980: Villanelle

20231019 SD

980: Villanelle

Today’s episode is guest hosted by Shira Erlichman.


I’m Shira Erlichman and this is The Slowdown.

At 16, I came out to the girl I had a crush on. Well, I told the girl I had a crush on, “I like girls.” But I didn’t say “you.”

When I came out to my parents a year later, I said “bisexual.” I didn’t know how to say what I really felt I was, which was “gay.” So I planted a foot in the territory of heterosexuality––a way of keeping the hope alive for everyone that it was “just a phase.” It was a combination of more-than-a-dash of internalized homophobia and my people-pleasing streak.

Half-way through college I began to say “gay,” which felt more like a matter of accounting: look, I’ve dated only women, I’m gay. But as I claimed one word, I hedged away from another brimming in my throat. “Queer” –– a word which felt too outsider, too much of a vintage slur. Yet, full of possibility, “Queer” would wink at me, but I’d look away.

A decade later, living in New York City and steeped in my independent, adult life, “gay” started to feel like it really belonged to men, so I tried on “lesbian.” Cute; except, sometimes it rang alien, or clinical. Its clunkiness made me shy. On bold days I tried “dyke” –– and what was that new feeling that arose with it? Pride. Dyke sounded like worn leather, or a star-drenched night, or a car pulling screechy figure-eights in a parking lot as heavy bass rolls out of the windows. Dyke is guts and heat; but I am not always the sound of bravery.

The more “Queer” left my mouth, the more it brought all of the other terms along with it. It was no longer a historical bruise. “Queer” collected all of me into its open arms––dyke, lesbian, gay, tomboy, wholesome, freak, femme, possible, & evolving.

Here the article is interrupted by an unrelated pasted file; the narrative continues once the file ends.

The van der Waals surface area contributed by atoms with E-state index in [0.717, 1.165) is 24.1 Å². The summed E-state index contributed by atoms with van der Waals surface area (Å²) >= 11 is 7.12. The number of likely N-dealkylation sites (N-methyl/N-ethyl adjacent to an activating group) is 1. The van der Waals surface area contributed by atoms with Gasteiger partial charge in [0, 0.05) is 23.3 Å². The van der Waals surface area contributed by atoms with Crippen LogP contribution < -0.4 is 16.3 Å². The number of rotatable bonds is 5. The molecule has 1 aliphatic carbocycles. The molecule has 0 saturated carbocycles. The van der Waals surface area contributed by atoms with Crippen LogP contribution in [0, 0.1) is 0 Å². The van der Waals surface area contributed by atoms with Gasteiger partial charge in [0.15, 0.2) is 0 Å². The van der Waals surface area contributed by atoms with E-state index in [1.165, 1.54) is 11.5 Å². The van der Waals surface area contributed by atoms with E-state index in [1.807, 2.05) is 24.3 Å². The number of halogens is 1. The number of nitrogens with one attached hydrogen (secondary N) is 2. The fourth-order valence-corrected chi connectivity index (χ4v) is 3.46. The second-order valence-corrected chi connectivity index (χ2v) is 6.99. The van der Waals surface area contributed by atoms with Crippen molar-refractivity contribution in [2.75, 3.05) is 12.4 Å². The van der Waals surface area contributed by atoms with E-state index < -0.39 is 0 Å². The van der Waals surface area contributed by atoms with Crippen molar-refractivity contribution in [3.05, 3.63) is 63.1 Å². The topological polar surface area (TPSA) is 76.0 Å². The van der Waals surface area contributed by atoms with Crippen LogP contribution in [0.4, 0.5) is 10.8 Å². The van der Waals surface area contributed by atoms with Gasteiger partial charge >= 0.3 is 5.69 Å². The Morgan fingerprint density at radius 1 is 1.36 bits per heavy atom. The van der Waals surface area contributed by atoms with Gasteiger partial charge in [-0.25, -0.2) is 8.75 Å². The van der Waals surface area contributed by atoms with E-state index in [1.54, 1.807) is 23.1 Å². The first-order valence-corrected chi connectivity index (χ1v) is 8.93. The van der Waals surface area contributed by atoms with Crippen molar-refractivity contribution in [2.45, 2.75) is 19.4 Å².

Through the journey of these words I’ve come to see that expressing who we are becoming rightfully obsesses us. What we can’t say takes up as much space in our mouths as what we can. We fold and unfold language so much that we think we may have ruined the paper. But the task is learning to love the creasings.

Today’s poem centers around the defining relationship of a mother and child. To bring obsession into language, Lin masterfully uses the repetitive poetic form of the villanelle. They fling open doors only to quickly shut them. I know this dance well. The dance of longing and revelation.

by Michelle Lin

Because it is what mothers do,
you unlocked doors for me to follow, though
I wish I never had. You

took baths only after dinner was through,
all plates and forks cleaned and stowed,
because it is what mothers do.

And in that tub of water you drew—
I was only four when you let me know
I wish I never had you.

Because you took that ticket and flew
to America, full-bellied, when told
because it is what mothers do,

I hid sharp things when it was time to,
brushed your hair with such control
I wish I never had. You,

your love of windows, skies, and bruise,
Mother, I am letting go
because it is what mothers do—
I wish. I never had you.

"Villanelle" by Michelle Lin. Used by permission of the poet.